A White Horse is not a Horse

No, not that one. That one's really not a horse. I mean to refer to a philosophical argument from China's Warring States period. The author is somewhat like Socrates, in that he questions the basic uses of language and points out difficulties in how our concepts apply to the world. He is unlike Socrates, if the historians are right, in that he did this chiefly for fun. For Socrates, these philosophical problems were the most important thing in the world -- literally worth dying for, if Plato's treatment of Socrates' defense and death are accurate.

For Gongsun Long, they were a way of entertaining at court. He offered five proofs that 'white horse is not horse.' You can read them all, and a careful analysis of them, at the link above. Here are two of the proofs by themselves, for you to wrestle with before you click through to read the analysis.
Argument 2.
If someone seeks a horse, then it's admissible to deliver a brown or a black horse. If someone seeks a white horse, then it's inadmissible to deliver a brown or a black horse. Suppose white horse were indeed horse. In that case, what the person seeks in those two cases would be one and the same. What he seeks being one and the same is the white one not being different from horse. If what he seeks is not different, then how is it that the brown or black horse are in the one case admissible and in the other inadmissible? Admissible and inadmissible, that they contradict each other is clear. So brown and black horses are one and the same in being able to answer to “having horse” but not to “having white horse.” This confirms that white horse is not horse.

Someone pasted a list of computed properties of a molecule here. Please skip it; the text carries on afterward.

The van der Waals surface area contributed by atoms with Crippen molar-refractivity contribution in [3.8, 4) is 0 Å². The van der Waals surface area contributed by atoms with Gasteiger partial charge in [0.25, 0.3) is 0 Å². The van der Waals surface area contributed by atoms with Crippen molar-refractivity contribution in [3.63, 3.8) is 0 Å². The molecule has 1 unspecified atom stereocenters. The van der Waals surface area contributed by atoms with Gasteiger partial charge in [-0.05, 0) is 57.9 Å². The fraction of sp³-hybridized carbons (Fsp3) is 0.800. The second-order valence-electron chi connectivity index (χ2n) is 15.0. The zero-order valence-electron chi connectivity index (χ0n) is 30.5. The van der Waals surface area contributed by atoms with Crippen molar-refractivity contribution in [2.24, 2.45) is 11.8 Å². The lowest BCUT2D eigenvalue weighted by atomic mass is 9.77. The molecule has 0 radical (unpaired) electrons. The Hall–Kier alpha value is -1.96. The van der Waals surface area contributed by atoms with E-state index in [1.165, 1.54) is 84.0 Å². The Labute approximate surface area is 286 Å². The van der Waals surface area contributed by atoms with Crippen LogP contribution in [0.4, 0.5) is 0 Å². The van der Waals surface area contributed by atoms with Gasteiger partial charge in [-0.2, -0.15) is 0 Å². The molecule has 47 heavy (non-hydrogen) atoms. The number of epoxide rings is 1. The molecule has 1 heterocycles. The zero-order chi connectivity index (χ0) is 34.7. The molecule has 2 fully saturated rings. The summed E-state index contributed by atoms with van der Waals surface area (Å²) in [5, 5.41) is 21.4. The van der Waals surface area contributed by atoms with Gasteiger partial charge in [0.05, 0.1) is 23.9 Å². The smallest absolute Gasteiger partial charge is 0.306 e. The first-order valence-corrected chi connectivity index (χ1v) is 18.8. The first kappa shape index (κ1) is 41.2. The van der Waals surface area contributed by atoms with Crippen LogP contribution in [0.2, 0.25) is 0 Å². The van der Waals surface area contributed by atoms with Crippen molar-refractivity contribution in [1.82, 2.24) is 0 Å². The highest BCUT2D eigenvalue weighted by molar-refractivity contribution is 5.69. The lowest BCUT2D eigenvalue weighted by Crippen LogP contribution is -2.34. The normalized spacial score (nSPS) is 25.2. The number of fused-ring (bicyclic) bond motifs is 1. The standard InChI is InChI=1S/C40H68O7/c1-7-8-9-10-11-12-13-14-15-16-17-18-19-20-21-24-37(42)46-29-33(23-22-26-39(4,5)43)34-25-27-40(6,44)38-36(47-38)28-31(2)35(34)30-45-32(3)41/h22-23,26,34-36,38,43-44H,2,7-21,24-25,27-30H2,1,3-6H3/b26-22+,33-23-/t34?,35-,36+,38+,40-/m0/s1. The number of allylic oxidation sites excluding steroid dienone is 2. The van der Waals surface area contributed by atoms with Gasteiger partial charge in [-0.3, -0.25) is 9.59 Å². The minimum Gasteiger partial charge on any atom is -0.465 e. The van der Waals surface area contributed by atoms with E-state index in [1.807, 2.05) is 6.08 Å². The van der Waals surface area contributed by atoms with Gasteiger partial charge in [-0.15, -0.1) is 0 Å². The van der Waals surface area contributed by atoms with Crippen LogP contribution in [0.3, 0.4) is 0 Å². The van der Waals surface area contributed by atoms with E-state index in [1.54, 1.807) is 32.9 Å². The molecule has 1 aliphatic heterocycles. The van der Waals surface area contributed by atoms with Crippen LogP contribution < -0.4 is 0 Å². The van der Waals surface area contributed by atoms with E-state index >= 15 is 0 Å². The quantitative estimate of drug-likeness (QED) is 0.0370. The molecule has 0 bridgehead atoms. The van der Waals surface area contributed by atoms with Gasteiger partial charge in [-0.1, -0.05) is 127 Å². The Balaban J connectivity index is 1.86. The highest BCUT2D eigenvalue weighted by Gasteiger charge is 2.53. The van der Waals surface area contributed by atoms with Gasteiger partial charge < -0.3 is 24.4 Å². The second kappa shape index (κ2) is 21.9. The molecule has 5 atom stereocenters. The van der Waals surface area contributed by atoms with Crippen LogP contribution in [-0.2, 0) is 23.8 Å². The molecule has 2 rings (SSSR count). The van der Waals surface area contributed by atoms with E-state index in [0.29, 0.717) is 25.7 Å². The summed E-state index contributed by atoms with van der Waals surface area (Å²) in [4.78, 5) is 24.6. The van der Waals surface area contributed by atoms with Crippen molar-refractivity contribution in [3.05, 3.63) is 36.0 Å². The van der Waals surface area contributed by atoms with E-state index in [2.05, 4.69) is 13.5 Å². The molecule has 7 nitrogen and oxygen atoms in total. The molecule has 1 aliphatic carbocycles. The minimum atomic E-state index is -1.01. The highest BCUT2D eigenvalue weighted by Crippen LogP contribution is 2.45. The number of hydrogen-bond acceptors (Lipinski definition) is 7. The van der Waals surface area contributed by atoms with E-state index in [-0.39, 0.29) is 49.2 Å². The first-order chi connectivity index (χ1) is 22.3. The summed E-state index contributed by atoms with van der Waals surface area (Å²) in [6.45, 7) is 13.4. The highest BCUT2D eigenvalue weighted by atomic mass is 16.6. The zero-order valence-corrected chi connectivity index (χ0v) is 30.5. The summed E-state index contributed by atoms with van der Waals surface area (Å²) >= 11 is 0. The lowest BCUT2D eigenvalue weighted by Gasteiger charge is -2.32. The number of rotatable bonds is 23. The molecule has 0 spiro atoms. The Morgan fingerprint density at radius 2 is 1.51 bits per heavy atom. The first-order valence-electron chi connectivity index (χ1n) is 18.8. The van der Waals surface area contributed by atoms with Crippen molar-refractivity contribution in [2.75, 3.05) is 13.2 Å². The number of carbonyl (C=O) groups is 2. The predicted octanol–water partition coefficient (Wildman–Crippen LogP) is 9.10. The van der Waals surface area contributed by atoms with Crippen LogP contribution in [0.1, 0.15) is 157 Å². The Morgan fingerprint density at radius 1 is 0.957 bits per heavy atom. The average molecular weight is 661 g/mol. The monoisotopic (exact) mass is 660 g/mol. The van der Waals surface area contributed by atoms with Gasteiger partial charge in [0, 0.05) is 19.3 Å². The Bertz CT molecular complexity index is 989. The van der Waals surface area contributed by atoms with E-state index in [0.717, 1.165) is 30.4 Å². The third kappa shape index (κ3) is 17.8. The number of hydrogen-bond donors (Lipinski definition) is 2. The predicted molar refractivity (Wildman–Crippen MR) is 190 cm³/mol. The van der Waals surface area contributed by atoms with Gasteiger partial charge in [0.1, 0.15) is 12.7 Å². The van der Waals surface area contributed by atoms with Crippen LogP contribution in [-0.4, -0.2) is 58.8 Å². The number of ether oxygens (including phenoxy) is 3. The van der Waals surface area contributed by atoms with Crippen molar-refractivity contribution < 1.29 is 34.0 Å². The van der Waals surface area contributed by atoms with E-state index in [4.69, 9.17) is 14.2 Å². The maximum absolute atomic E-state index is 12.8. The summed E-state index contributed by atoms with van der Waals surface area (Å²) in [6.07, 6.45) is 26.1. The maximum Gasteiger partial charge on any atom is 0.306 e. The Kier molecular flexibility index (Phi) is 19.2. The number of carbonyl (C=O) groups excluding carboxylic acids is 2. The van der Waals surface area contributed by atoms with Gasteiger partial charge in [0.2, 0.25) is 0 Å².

Argument 5.
“White” does not fix what is white.… As to “white horse,” saying it fixes what is white. What fixes what is white is not white. “Horse” selects or excludes none of the colors, so brown or black horses can all answer. “White horse” selects some color and excludes others; brown and black horses are all excluded on the basis of color, and so only white horse alone can answer. Excluding none is not excluding some. Therefore white horse is not horse.
The translation is a bit confusing here. When he says "'white' does not fix what is white," he means that asking for a "white" thing doesn't tell you what kind of thing is supposed to be white. You fix the issue of just what is white not when you specify white, but when you specify the kind of thing you want. This is the same issue that caused Aristotle to divide the world into substances (like horses) and attributes (like being white). So it's not an idle thing to notice; Aristotle hung his basic ontology on the same point.


james said...

Alexander the Great did not exist ...

jaed said...

I have made similar comments about fish tacos versus tacos.